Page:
Friday, May 19, 2017

Mystery blob

A Mystery Blob, photographed at 50x magnification.
I checked my dock study in Eel Pond yesterday, right on schedule. When I put the first fouling panel under the microscope, I was happy to see many of the same organisms I have come to recognize: spirorbids, hydroids, and a barnacle or two. I was chugging along, counting organisms, until something orange caught my eye. It looked like it was encased in a ball of mucus, so it might have been nothing. I increased the magnification on the microscope just to make sure.

What I saw was definitely not nothing, though what it is, I cannot say for sure. I'm calling it the Mystery Blob.

Once I saw the first Blob, a strange thing happened. I used the microscope to zoom back out, decreasing the magnification so I could see more of my panel, and when I did, my eyes started seeing Mystery Blobs everywhere! Once I had a search image for them, my brain was able to detect other Blobs on the fouling panels. They were actually pretty abundant.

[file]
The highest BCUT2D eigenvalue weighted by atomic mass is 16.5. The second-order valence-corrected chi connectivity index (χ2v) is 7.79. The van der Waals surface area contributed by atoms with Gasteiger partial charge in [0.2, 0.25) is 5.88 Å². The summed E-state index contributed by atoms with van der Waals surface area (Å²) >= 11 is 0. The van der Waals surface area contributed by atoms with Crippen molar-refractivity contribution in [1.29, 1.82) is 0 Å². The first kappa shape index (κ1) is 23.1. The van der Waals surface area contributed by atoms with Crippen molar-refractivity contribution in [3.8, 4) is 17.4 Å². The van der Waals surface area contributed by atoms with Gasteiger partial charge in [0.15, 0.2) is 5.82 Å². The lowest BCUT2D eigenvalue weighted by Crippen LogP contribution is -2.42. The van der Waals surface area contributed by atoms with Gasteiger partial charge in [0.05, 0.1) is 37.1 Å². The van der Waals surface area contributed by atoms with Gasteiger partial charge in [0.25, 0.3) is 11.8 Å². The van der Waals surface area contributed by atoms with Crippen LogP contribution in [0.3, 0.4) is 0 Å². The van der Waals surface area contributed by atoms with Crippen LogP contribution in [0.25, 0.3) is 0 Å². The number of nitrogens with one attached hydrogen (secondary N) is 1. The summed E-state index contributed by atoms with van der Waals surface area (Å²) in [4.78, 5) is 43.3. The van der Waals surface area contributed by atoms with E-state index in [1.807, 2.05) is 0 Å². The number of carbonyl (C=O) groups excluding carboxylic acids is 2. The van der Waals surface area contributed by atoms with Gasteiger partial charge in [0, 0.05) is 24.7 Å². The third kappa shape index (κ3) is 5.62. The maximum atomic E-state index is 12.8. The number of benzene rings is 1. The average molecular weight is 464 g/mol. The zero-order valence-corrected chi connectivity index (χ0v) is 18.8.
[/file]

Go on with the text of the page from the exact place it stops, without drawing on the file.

So what is a Mystery Blob? I still can't say for sure, but my gut says it's an ascidian, also known as a sea squirt. Ascidians are tiny invertebrate animals that live in colonies and filter the water for food. They have the same squishy texture as my Mystery Blob, and I think the faint orange ring on the left side of the blob in the photo is a siphon, something all sea squirts have. If I'm right, then over the coming weeks, each Mystery Blob should grow into a colony, cloning itself over and over and spreading across the plate. Larger colonies will be much easier to identify than single, newly-recruited individuals. Hopefully, I can identify the Blobs to species soon!

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